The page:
Wednesday, October 12, 2016

FIRE PREVENTION WEEK


Fire Prevention week falls in October,  marking the anniversary of the Great Chicago Fire of Oct. 9, 1871.

President Calvin Coolidge
proclaimed the first National Fire Prevention Week on Oct. 4–10, 1925, noting fires claimed 15,000 lives across the U.S. the prior year.

"This waste results from the conditions which justify a sense of shame and horror; for the greater part of it could and ought to be prevented," Coolidge said.

"It is highly desirable that every effort be made to reform the conditions which have made possible so vast a destruction of the national wealth."


In 2015, fires caused 3,280 civilian deaths, 15,700 civilian injuries, and $14.3 billion in property damage, according to the National Fire Protection Association.

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Thursday, October 6, 2016

FORT LAUDERDALE - 1969


On Jan. 13, 1969, fire broke out at the Everglades Fertilizer Plant in Fort Lauderdale, Florida, and burned for three days, fueled by tons of toxic chemicals.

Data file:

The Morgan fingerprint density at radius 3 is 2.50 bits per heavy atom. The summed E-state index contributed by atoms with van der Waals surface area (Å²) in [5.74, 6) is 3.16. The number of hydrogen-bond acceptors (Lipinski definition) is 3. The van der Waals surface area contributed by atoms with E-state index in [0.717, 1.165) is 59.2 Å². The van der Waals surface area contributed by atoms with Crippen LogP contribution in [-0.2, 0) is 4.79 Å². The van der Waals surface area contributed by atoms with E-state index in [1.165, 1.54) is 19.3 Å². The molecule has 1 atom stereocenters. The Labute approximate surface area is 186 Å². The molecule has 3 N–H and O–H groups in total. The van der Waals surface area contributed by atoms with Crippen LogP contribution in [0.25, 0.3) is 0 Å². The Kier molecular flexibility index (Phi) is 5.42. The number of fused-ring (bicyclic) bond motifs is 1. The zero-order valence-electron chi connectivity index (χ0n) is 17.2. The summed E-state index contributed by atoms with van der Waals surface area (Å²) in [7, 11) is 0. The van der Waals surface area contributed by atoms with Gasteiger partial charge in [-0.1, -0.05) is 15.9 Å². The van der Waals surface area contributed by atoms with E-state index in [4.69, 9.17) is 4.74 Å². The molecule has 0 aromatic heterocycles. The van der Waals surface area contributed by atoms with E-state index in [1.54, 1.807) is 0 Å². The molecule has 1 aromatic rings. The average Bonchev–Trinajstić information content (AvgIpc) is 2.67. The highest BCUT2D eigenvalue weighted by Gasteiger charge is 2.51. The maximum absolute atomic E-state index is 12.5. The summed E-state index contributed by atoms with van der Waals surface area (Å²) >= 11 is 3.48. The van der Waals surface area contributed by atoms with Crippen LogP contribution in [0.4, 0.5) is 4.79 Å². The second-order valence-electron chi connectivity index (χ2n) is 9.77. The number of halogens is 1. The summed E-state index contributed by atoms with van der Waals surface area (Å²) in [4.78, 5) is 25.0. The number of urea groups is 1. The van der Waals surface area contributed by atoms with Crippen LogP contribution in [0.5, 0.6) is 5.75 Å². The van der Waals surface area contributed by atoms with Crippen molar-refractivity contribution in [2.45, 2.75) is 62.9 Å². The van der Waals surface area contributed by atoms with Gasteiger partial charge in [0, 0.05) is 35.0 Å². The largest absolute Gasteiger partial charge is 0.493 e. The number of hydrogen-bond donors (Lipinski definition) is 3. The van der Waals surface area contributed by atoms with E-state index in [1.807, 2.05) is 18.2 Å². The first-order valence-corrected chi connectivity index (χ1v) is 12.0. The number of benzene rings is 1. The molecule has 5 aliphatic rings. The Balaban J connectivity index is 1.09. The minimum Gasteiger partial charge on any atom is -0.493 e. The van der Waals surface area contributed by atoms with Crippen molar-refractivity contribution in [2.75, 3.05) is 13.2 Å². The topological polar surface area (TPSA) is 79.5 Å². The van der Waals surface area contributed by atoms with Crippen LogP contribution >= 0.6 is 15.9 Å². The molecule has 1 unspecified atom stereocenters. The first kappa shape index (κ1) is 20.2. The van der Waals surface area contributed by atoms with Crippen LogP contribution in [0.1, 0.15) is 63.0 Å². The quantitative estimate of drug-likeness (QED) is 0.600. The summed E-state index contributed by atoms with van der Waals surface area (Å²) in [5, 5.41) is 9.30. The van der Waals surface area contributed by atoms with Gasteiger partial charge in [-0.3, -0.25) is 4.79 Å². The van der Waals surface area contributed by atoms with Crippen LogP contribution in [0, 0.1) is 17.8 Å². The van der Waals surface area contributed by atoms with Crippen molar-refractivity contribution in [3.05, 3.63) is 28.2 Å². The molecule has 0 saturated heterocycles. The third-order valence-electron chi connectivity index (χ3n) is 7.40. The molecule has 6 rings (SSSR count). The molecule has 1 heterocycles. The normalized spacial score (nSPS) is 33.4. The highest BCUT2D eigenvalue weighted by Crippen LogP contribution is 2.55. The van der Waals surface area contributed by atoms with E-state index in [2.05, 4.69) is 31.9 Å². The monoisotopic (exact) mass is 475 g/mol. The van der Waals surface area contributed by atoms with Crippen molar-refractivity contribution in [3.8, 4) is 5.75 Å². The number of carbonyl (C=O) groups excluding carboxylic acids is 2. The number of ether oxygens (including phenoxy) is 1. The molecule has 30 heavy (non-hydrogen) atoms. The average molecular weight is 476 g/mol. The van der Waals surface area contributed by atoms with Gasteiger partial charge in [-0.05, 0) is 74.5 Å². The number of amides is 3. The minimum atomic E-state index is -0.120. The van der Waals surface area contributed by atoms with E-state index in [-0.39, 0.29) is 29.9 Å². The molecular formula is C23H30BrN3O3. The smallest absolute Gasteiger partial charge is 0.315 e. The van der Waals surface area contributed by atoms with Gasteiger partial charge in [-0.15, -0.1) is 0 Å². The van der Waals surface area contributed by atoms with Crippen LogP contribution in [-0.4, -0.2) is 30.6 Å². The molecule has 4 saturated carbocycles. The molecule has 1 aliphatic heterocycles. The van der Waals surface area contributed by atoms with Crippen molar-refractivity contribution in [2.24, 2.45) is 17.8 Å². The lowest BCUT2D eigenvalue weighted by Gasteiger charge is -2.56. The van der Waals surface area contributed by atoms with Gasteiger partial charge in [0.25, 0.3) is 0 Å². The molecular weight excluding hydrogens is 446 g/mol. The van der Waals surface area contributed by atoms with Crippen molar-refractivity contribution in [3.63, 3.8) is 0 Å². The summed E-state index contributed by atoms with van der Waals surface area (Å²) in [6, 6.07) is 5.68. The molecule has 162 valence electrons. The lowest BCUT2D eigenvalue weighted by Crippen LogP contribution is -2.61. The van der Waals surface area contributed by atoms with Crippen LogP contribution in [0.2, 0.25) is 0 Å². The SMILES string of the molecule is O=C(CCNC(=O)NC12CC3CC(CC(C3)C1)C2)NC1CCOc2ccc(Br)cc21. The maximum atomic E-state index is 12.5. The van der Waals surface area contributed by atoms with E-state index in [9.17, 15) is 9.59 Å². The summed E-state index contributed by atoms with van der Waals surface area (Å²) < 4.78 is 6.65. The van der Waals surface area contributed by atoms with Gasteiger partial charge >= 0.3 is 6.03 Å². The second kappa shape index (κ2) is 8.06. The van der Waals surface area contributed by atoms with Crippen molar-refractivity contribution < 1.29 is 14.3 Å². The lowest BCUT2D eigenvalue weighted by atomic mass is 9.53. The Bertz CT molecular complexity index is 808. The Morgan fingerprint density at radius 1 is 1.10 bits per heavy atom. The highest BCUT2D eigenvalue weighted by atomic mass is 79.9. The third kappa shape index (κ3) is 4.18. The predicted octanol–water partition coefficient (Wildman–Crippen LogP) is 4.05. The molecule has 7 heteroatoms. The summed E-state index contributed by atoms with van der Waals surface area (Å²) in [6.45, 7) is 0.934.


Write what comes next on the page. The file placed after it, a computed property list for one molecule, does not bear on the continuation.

Yellow smoke billowed from the site and drifted over the city.

Of the the 100 firefighters at the blaze, more than a quarter were diagnosed with cancer.

 
In the years that followed, many succumbed to the disease.

Their average age was 60, according to a history of Fort Lauderdale Fire Rescue.

Firefighters were equipped - if at all - with 
canister masks that filtered out toxic gases, primitive forerunners of today's self-contained breathing apparatus.

"
It was a witches` brew, and you had these guys inhaling it," said fire Lt. Stephen McInerny, quoted in a  1990 article in the Fort Lauderdale Sun Sentinel.

Wednesday, October 5, 2016

CORAL GABLES, FLORIDA

Photo: flashbackmiami.com
Fire station sculpture at Coral Gables, Florida